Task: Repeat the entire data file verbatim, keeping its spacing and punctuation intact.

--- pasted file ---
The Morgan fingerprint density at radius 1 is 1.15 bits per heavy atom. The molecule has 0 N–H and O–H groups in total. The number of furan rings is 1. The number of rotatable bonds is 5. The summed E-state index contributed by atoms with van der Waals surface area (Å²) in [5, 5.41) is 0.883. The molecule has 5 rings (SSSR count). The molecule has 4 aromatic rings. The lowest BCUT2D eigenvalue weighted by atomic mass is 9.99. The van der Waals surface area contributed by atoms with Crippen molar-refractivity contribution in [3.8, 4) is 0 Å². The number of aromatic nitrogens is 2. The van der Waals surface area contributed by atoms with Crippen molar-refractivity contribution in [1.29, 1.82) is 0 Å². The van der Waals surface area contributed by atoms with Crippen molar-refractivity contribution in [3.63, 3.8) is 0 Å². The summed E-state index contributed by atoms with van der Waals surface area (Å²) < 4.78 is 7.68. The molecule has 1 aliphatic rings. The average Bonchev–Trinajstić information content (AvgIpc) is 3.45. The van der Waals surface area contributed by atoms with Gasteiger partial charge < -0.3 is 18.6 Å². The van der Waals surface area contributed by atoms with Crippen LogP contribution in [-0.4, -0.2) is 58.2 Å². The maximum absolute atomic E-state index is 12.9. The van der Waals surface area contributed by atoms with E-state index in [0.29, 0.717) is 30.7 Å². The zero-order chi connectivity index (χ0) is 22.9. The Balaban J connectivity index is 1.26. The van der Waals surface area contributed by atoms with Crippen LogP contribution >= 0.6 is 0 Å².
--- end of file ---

The Morgan fingerprint density at radius 1 is 1.15 bits per heavy atom. The molecule has 0 N–H and O–H groups in total. The number of furan rings is 1. The number of rotatable bonds is 5. The summed E-state index contributed by atoms with van der Waals surface area (Å²) in [5, 5.41) is 0.883. The molecule has 5 rings (SSSR count). The molecule has 4 aromatic rings. The lowest BCUT2D eigenvalue weighted by atomic mass is 9.99. The van der Waals surface area contributed by atoms with Crippen molar-refractivity contribution in [3.8, 4) is 0 Å². The number of aromatic nitrogens is 2. The van der Waals surface area contributed by atoms with Crippen molar-refractivity contribution in [1.29, 1.82) is 0 Å². The van der Waals surface area contributed by atoms with Crippen molar-refractivity contribution in [3.63, 3.8) is 0 Å². The summed E-state index contributed by atoms with van der Waals surface area (Å²) < 4.78 is 7.68. The molecule has 1 aliphatic rings. The average Bonchev–Trinajstić information content (AvgIpc) is 3.45. The van der Waals surface area contributed by atoms with Gasteiger partial charge < -0.3 is 18.6 Å². The van der Waals surface area contributed by atoms with Crippen LogP contribution in [-0.4, -0.2) is 58.2 Å². The maximum absolute atomic E-state index is 12.9. The van der Waals surface area contributed by atoms with E-state index in [0.29, 0.717) is 30.7 Å². The zero-order chi connectivity index (χ0) is 22.9. The Balaban J connectivity index is 1.26. The van der Waals surface area contributed by atoms with Crippen LogP contribution >= 0.6 is 0 Å².